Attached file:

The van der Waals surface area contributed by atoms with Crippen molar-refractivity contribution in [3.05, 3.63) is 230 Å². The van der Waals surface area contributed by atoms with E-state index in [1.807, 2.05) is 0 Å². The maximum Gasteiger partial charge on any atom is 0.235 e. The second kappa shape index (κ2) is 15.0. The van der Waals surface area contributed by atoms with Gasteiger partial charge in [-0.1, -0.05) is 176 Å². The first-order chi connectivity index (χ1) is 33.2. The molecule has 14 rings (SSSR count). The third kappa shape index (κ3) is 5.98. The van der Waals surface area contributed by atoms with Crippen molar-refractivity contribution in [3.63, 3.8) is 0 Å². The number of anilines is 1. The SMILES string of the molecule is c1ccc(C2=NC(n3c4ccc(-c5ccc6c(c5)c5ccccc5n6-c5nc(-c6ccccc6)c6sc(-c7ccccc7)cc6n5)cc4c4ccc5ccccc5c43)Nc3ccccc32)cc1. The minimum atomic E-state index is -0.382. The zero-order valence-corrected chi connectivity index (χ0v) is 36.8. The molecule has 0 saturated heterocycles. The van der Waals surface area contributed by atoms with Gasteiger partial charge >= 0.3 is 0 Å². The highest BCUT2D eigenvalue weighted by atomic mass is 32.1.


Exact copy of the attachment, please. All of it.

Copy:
The van der Waals surface area contributed by atoms with Crippen molar-refractivity contribution in [3.05, 3.63) is 230 Å². The van der Waals surface area contributed by atoms with E-state index in [1.807, 2.05) is 0 Å². The maximum Gasteiger partial charge on any atom is 0.235 e. The second kappa shape index (κ2) is 15.0. The van der Waals surface area contributed by atoms with Gasteiger partial charge in [-0.1, -0.05) is 176 Å². The first-order chi connectivity index (χ1) is 33.2. The molecule has 14 rings (SSSR count). The third kappa shape index (κ3) is 5.98. The van der Waals surface area contributed by atoms with Crippen molar-refractivity contribution in [3.63, 3.8) is 0 Å². The number of anilines is 1. The SMILES string of the molecule is c1ccc(C2=NC(n3c4ccc(-c5ccc6c(c5)c5ccccc5n6-c5nc(-c6ccccc6)c6sc(-c7ccccc7)cc6n5)cc4c4ccc5ccccc5c43)Nc3ccccc32)cc1. The minimum atomic E-state index is -0.382. The zero-order valence-corrected chi connectivity index (χ0v) is 36.8. The molecule has 0 saturated heterocycles. The van der Waals surface area contributed by atoms with Gasteiger partial charge >= 0.3 is 0 Å². The highest BCUT2D eigenvalue weighted by atomic mass is 32.1.